Everything you need to know about glycolic acid toners: What it is, its benefits, functions, and more
Pat it in
Whether you're a beauty novice or a skincare savant, we trust you've heard these words uttered on numerous occasions: glycolic acid. This potent skincare ingredient has been garnering a fair bit of attention as of late; a favourite among dermatologists and experts thanks to its vast list of benefits. The most popular variant remains to be toner, a mainstay in TikTok videos and YouTube mentions. And while that might be well and good, one can't help but wonder: does it really benefit my skin in any way? Is it suitable for my complexion? How frequent should I be dousing my mien in it? Lucky for you, we've done the legwork and answered all your burning questions, below. Get those notepads out — skin school is in session.
So, what is glycolic acid, and how does it work?
Glycolic acid is an alpha-hydroxy acid (or AHA as you may have known it by). It is an organic, carbon-containing molecule that's derived from sugar cane and fruits. Out of all the AHAs, glycolic is the smallest and has the lowest molecule weight. It also has the simplest structure out of all the AHAs. The low molecule weight allows more effective penetration into the skin. Because of that low weight, the acid can also go deeper into your skin to deliver the most benefits.
Glycolic acids work by separating the connection between your outer skin and dead skin cells, aka keratinocytes. Its primary function is to gently promote the exfoliation of your skin without using the rough techniques of physical exfoliation.
What are the benefits of glycolic acid?
Some of the benefits of using glycolic acids are: calming inflamed skin, banishing acne, minimising the appearance of extended pores, as well as providing gentle exfoliation. Phew. Not forgetting, of course, that it helps stimulate the production of collagen. This, thus, reduces the appearance of wrinkles and fine lines in the long-run.
Who can use it?
As with anything, glycolic acid is not suitable for everyone. For people with dry and highly sensitive skin, this is not the skincare ingredient you're looking. Using glycolic acid may most likely cause irritation to your skin no matter what form of product it is in. Glycolic acid is ideal for people with normal, combination or oily skin. It is even safe for use when pregnant or breastfeeding, unlike BHAs and retinol. If you have broken or peeling skin, though, it is recommend you hold off until your skin recovers.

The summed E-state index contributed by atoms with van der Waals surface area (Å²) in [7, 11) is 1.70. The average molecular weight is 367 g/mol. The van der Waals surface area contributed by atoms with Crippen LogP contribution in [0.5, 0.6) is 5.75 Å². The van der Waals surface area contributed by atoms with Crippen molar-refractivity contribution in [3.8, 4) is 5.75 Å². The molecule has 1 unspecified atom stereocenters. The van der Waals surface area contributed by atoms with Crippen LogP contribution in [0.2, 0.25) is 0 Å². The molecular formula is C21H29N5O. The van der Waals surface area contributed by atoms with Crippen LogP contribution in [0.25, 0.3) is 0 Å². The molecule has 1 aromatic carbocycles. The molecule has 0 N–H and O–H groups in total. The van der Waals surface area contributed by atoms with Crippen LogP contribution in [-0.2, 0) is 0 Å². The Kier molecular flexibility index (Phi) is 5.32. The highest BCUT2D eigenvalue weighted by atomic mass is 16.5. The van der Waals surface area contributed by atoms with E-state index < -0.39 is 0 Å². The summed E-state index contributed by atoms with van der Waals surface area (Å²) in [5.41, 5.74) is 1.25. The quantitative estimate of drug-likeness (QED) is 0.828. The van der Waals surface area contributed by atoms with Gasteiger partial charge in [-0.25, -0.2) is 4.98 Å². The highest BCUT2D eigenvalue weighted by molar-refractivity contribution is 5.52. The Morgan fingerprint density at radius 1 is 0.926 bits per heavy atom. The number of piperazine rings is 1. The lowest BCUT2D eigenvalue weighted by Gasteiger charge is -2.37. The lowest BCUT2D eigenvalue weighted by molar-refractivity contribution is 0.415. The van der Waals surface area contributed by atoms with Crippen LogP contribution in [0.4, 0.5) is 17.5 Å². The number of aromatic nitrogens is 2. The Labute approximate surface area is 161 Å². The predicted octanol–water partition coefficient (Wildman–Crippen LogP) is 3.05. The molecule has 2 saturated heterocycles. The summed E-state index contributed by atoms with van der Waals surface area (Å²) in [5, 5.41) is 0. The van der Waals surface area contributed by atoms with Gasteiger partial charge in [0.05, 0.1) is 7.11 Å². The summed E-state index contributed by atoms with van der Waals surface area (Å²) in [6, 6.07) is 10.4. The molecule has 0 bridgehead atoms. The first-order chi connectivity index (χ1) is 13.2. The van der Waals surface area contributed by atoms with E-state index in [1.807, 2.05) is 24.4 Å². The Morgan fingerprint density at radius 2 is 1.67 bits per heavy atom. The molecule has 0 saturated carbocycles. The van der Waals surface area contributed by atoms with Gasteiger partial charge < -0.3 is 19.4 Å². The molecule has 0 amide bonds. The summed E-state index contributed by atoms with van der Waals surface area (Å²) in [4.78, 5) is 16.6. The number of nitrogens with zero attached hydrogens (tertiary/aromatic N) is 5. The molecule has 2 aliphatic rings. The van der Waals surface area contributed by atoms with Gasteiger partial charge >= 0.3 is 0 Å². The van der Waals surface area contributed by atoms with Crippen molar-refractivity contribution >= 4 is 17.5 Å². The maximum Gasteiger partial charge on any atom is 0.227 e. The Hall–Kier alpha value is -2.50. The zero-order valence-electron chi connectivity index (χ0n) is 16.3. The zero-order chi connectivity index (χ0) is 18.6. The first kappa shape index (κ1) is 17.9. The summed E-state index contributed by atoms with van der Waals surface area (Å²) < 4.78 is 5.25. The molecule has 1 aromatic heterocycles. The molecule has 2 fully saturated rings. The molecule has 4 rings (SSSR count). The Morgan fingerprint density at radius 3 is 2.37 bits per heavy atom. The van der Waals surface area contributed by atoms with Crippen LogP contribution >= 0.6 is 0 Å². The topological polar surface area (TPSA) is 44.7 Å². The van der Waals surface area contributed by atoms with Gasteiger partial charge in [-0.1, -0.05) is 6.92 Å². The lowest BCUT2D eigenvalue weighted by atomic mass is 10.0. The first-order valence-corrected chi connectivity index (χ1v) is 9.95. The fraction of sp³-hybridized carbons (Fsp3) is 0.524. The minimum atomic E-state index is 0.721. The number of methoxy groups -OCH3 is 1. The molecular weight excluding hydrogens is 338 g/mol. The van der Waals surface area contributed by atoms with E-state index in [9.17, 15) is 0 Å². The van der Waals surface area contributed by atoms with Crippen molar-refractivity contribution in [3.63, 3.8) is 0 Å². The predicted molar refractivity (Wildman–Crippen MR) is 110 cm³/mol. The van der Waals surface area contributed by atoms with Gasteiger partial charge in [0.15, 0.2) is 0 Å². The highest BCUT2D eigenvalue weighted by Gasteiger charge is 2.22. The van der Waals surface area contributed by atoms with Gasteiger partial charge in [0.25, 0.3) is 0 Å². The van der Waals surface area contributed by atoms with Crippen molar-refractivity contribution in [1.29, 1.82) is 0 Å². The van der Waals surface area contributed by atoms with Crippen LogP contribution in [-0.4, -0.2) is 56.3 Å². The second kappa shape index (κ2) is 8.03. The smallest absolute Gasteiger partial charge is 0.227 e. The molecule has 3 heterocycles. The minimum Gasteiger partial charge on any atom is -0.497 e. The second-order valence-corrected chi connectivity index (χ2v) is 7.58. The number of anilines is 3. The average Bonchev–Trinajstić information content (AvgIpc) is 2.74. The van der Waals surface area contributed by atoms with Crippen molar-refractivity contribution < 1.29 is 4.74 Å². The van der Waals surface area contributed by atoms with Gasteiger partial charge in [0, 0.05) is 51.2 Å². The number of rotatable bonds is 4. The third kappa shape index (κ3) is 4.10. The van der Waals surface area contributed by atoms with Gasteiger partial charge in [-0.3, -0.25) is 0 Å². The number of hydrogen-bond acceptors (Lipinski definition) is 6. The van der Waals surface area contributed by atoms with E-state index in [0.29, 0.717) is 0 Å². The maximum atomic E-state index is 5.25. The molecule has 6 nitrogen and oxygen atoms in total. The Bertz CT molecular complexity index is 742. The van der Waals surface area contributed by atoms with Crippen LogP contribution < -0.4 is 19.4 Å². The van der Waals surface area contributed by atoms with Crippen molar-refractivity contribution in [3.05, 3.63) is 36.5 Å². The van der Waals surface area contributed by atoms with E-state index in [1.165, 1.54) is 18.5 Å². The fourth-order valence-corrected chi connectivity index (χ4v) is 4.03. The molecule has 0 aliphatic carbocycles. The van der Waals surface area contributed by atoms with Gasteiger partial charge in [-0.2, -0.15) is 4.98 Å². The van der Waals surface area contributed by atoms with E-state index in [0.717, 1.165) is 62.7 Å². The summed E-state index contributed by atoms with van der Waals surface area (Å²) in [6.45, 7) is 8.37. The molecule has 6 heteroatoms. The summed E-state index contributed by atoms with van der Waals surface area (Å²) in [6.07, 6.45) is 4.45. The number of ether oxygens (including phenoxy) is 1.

Are there any troubling side effects?
Nothing serious, but there have been instances of the ingredient being utilised wrongly, which led to burns and scarring. A slight tingling sensation is normal, but should the sensation worsen, it is recommended you wash your face immediately and cease usage of the product. It is also known to increase your skin's sensitivity to the sun, so it is essential to apply sunscreen to prevent sunburn once you've added this baby to your regime.
What is the best way to use a glycolic acid toner?
If you plan to give this ingredient a try, make sure you check the percentage the product's concentration. After cleansing your skin, use either your fingers or a cotton pad to apply it all over your face and neck. Don't rinse it off — simply proceed with your regular skincare routine. Remember to avoid the eye area and lips as they are more sensitive and prone to irritation. In the likelihood that you do, rinse it immediately. If irritation happens or continues, consult your doctor immediately. Do not use any other AHAs or BHAs product on the same day you have used your glycolic product. If you feel the need to use a combination, alternate the treatment days.
Here are some of the top-rated and well-loved products we have collated for you to make your search for your toner a breeze.